Last Star Burning by Caitlin Sangster
Summary from NetGalley:
Sev is branded with the mark of a criminal—a star burned into her hand. That’s the penalty for being the daughter of the woman who betrayed their entire nation.
Now her mother’s body is displayed above Traitor’s Arch, kept in a paralyzed half sleep by the same plague that destroyed the rest of the world. And as further punishment, Sev is forced to do hard labor to prove that she’s more valuable alive than dead.
When the government blames Sev for a horrific bombing, she must escape the city or face the chopping block. Unimaginable dangers lurk outside the city walls, and Sev’s only hope of survival lies with the most unlikely person—Howl, the chairman’s son. Though he promises to lead her to safety, Howl has secrets, and Sev can’t help but wonder if he knows more about her past—and her mother’s crimes—than he lets on.
But in a hostile world, trust is a luxury. Even when Sev’s life and the lives of everyone she loves may hang in the balance.
ARC provided by publisher via NetGalley in exchange for an honest review.
I am not sure what I was expecting when I started this book, but it certainly wasn’t this little gem of a book. This is a well crafted post-apocalyptic world where you really can’t tell what is the truth and what is lies. Even when we think we are getting the truth, I think it is more that person’s perception of the truth.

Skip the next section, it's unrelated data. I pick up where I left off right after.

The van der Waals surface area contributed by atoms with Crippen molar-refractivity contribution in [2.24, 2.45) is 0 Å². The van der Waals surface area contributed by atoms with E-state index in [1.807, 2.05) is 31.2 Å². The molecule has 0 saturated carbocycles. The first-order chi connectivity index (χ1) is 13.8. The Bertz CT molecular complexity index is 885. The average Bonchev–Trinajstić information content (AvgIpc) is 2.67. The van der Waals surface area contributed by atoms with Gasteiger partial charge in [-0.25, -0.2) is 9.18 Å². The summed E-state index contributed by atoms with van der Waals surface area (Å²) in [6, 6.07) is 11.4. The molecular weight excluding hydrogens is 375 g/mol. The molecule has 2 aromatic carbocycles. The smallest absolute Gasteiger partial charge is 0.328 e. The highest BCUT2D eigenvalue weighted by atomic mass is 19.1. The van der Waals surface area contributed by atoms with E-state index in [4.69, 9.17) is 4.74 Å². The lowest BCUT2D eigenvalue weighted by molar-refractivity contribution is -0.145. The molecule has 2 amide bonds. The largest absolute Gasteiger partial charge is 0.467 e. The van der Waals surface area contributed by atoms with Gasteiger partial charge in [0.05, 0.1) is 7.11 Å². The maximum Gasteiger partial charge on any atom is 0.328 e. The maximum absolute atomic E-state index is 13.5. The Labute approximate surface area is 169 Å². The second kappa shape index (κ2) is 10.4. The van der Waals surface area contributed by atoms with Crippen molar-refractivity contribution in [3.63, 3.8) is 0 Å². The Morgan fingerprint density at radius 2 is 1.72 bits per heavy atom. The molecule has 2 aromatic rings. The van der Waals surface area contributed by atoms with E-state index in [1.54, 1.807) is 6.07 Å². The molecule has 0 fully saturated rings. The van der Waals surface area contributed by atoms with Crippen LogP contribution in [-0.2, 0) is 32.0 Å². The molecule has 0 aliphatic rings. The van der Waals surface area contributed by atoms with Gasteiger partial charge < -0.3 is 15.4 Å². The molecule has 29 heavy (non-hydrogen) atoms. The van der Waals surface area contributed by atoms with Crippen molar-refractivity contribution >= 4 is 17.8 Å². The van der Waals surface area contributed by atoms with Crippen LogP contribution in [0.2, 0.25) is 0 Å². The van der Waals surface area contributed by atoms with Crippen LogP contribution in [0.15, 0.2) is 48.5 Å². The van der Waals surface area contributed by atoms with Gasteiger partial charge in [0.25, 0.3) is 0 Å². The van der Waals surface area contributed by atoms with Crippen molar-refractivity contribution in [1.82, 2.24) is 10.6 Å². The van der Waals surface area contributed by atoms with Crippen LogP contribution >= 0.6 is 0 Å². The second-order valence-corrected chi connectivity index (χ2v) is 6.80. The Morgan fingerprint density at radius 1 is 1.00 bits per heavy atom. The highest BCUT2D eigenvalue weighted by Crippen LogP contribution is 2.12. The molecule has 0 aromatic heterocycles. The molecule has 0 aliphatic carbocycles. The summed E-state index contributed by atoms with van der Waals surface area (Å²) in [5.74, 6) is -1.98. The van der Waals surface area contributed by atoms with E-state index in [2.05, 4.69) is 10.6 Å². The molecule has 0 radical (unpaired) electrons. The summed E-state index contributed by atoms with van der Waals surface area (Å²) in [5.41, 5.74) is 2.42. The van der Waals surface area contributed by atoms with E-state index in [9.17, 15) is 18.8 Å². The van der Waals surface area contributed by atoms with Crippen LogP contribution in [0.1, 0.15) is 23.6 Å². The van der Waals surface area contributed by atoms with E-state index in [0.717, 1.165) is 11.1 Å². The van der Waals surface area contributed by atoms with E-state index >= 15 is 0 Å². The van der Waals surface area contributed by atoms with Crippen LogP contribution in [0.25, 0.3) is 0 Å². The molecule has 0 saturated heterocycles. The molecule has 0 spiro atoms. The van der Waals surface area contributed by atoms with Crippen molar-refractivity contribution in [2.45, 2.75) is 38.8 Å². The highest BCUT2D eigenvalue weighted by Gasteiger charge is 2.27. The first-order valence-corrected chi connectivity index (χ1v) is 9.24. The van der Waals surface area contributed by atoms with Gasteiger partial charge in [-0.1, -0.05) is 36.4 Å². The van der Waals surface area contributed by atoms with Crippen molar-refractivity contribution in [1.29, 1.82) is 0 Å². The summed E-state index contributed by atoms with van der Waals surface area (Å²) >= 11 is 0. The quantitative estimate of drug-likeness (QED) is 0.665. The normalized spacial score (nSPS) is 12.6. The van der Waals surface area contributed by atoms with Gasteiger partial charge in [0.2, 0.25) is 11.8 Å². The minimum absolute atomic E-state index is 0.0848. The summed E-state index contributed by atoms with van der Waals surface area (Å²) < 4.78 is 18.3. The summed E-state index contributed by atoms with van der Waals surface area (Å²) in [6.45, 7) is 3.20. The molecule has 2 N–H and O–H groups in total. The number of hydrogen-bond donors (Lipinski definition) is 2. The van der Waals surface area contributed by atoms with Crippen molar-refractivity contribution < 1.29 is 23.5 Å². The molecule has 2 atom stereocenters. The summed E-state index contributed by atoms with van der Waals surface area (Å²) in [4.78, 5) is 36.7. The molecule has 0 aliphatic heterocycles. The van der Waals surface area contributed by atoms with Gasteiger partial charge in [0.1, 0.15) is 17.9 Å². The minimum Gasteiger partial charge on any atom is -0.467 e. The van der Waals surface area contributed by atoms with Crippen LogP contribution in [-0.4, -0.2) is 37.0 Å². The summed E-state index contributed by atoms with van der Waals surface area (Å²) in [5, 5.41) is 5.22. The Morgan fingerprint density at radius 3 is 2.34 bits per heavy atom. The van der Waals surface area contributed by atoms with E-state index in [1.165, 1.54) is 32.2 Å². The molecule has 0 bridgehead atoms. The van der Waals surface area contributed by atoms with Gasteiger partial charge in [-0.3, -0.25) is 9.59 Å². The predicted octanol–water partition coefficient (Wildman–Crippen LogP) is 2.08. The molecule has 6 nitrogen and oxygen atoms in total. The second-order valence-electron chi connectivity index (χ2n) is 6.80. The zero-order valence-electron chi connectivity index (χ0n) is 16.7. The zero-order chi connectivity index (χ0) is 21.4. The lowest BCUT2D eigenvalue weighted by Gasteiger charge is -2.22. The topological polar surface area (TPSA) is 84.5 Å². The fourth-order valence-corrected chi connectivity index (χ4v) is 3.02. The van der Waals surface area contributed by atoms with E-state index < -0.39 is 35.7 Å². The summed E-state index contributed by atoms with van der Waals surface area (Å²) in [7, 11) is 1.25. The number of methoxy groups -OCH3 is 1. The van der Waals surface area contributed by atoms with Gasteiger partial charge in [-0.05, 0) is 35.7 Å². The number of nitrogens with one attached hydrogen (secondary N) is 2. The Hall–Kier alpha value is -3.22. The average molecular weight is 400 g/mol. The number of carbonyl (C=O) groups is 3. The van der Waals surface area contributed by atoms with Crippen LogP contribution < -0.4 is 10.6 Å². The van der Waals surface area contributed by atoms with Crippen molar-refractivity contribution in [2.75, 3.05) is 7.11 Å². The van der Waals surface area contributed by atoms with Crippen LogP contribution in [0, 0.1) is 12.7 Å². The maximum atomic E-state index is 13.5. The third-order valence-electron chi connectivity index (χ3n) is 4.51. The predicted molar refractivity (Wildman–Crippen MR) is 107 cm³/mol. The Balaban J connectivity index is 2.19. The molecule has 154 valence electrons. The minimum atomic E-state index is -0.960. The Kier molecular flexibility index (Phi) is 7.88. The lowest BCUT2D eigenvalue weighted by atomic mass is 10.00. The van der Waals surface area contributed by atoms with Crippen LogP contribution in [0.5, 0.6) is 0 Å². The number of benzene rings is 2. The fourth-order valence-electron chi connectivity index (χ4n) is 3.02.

Sev is an interesting character. She has had a pretty hard life, being punished for her mother’s crimes, but she is resilient and self-reliant as well as loyal to the ones who are punishing her. She is totally the victim and acts like one most of the time. She should questions the people around her more, especially those who are supposedly trying to help her, but if you think about all of the misinformation she has been given and the absolute control over her life that those in power have had, you can understand why she doesn’t. Does she trust too easily? Yes. Is she gullible and naive? Yes. But consider that almost everyone she knows and meets lies to her for their own gains, and it starts to make sense.
Howl is the love interest, and the guy who saves her from the city and keeps her alive in the Outside is a very contrary character. I too wanted to see the good in him, but he also pretty much lies to Sev from the start and I am not really sure that when he starts telling her the truth if it is the real truth or just what he perceives is the truth based on what he has been told. I want to like Howl, but I am still wondering about his motives and who he really is.
Tai-ge is not in the story that much, just at the beginning and the end, but he is an important character in that I think he is the only one who has tried to be honest with Sev. It will be interesting to see where his character goes in the next book, and if he proves to be as good of friend as I think he is.
The plot is a little hard to get into and the world building is somewhat confusing at first, but once you get used to the idea that no one is trustworthy and that there are many plots and side plots to rule the world then things start to get a bit better. I liked that the illness that destroyed the world is based on a really disease, encephalistis lethargica, just enhanced a little for the story. The world the author created was influenced by China during the Cultural Revolution.
Although this book is a bit slow moving, there are so many twists to it that it keeps you interested. The writing style and the world building also make you want to stick around and enjoy the story. I enjoyed going on this journey with Sev trying to figure out who to trust and which information that you are given to trust, that it makes for a very interesting read.